EAST TEXAS — Approximately 150 East Texans showed up for the 1998 Overton Center Horticultural Field Day, held June 18 at the Texas A&M University Agricultural Research and Extension Center at Overton in Rusk County.
Some attended in their professional capacity, being involved with the commercial bedding plant industry. Others, for whom gardening is a serious avocation, came to learn and enjoy themselves.
Most all agreed the Overton Center horticultural tour is unique in East Texas.
John Marples, Longview, attended the tour as both a professional and a dilettante. Marples works at Lowes garden department, and is a master gardener. He spent a good part of the tour taking detailed notes on the variety trials for new selections of ornamental plants such as impatiens, begonias, petunias, salvia, and novelty species such as ornamental sweet potatoes, cold hardy hibiscus and old-fashioned petunias.
“Pretty impressive,” said Marples, who described himself as a gardening enthusiast.
Dee Bishop, who works for Thompson Hills Nursery in Tyler, also attended in both a professional and the “enthusiast” capacity. As a plant specialist for Thompson Hills, Bishop is always on the lookout for new bedding plants that are adapted to East Texas conditions.
“Our customers are always looking for something different. Here we can see how well unusual species perform,” Bishop said.
Bishop and other professionals could observe more than 200 species of bedding plants on the tours, and see which ones they can safely recommend to their customers and fellow gardening enthusiasts. All agreed that the trials are a vital service to the industry, yet until theearly 1990s, they had few ways to check out performance of new varieties other than looking at trials on the West Coast or Upper Midwest.
“Growing conditions vary greatly from state to state,” said Dr. Brent Pemberton, horticultural researcher with the Texas Agricultural Experiment Station and supervisor for the trials. “As big as the industry is, there are few places from Georgia to California that perform outdoor trials other than Overton. Except for our trials here at the Center, there are no greenhouse trials closer than Chicago.”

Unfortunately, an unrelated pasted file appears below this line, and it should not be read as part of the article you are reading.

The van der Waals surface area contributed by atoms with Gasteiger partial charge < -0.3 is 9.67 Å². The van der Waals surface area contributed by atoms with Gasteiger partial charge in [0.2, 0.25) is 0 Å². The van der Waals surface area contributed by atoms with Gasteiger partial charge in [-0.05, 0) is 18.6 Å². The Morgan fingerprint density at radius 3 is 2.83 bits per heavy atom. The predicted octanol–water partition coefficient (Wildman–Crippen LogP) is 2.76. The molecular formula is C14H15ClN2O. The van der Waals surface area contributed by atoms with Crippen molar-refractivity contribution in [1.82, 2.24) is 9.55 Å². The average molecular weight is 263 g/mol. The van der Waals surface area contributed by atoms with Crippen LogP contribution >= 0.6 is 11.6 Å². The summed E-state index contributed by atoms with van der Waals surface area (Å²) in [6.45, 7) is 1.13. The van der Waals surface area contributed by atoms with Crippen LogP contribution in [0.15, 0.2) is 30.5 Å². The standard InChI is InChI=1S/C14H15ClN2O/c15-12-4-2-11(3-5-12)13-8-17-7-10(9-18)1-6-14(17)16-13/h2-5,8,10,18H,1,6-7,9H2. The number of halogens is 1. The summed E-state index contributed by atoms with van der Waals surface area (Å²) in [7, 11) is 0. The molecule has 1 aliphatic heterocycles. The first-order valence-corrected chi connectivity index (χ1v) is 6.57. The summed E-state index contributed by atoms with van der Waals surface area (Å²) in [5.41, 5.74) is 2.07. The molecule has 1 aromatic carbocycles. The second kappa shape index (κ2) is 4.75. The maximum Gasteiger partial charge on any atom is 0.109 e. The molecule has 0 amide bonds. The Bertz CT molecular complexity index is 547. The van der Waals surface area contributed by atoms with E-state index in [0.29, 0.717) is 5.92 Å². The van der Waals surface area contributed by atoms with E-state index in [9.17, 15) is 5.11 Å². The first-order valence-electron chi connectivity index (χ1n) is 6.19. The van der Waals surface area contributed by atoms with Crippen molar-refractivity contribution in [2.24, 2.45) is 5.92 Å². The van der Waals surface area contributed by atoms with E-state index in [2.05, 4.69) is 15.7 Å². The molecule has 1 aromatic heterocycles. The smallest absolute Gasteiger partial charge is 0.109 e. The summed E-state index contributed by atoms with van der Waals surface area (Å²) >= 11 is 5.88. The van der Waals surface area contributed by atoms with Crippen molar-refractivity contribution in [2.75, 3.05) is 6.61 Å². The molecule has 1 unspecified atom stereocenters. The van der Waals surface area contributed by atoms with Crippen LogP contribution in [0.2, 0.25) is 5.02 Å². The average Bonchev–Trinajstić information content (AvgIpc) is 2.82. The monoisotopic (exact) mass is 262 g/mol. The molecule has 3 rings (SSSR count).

“Anything that can take East Texas heat at its worse and still look beautiful is something we can sell,” said Bishop, who also is a member of Smith County Master Gardeners.
The Texas Agricultural Extension Service made a commitment to a Texas Master Gardener program in 1987 with the hiring of a statewide coordinator. Since the early 1990s, the program exploded, fueled by the program’s success and visibility.
Trained by professional extension horticulturists, master gardeners assist local citizens in home horticulture and environmental issues such as landscape waste reduction and utilization. Master gardeners also work with school children, adjudicated juvenile offenders and school teachers. Master Gardener horticultural advice is also available on radio and newspapers, through speaking engagements and educational exhibits at malls and fairs.
As of January 1998, there were 54 county Master Gardener programs with over 4,000 certified Master Gardeners statewide. In 1997, they contributed more than 182,000 hours of volunteer service.
Sue Adee, another Smith County Master Gardener, noted that her club members became actively involved with the trials in March. For the Master Gardeners it was an educational event, allowing them to expand their expertise. It didn’t come without a personal cost, however. More than a dozen Smith County Master Gardeners collectively put in hundreds of hours at the center in preparation for the trials.
Other field tour topics will include new variety trials of seedless and seeded watermelons and cantaloupes, results of fungicide testing for black spot control on roses and the use of poultry litter as a substitute for commercial fertilizer. For commercial watermelon grow ers, the tour’s hot spot was the test results of more than 30 seedless varieties and 25 hybrid seeded varieties. Grown on raised beds with plastic mulch and using drip irrigation, some of the new seedless varieties have yielded in excess of 50,000 pounds per acre. Grown under similar conditions, many of the seeded varieties have yielded more than 70,000 pounds per acre.
The event was sponsored by the Texas Agricultural Extension Service and the Texas Agricultural Experiment Station. Besides fine-tuning agricultural science for Ea st Texas conditions, the Overton Center also gives regional direction and support to Extension Service faculty in 22 counties.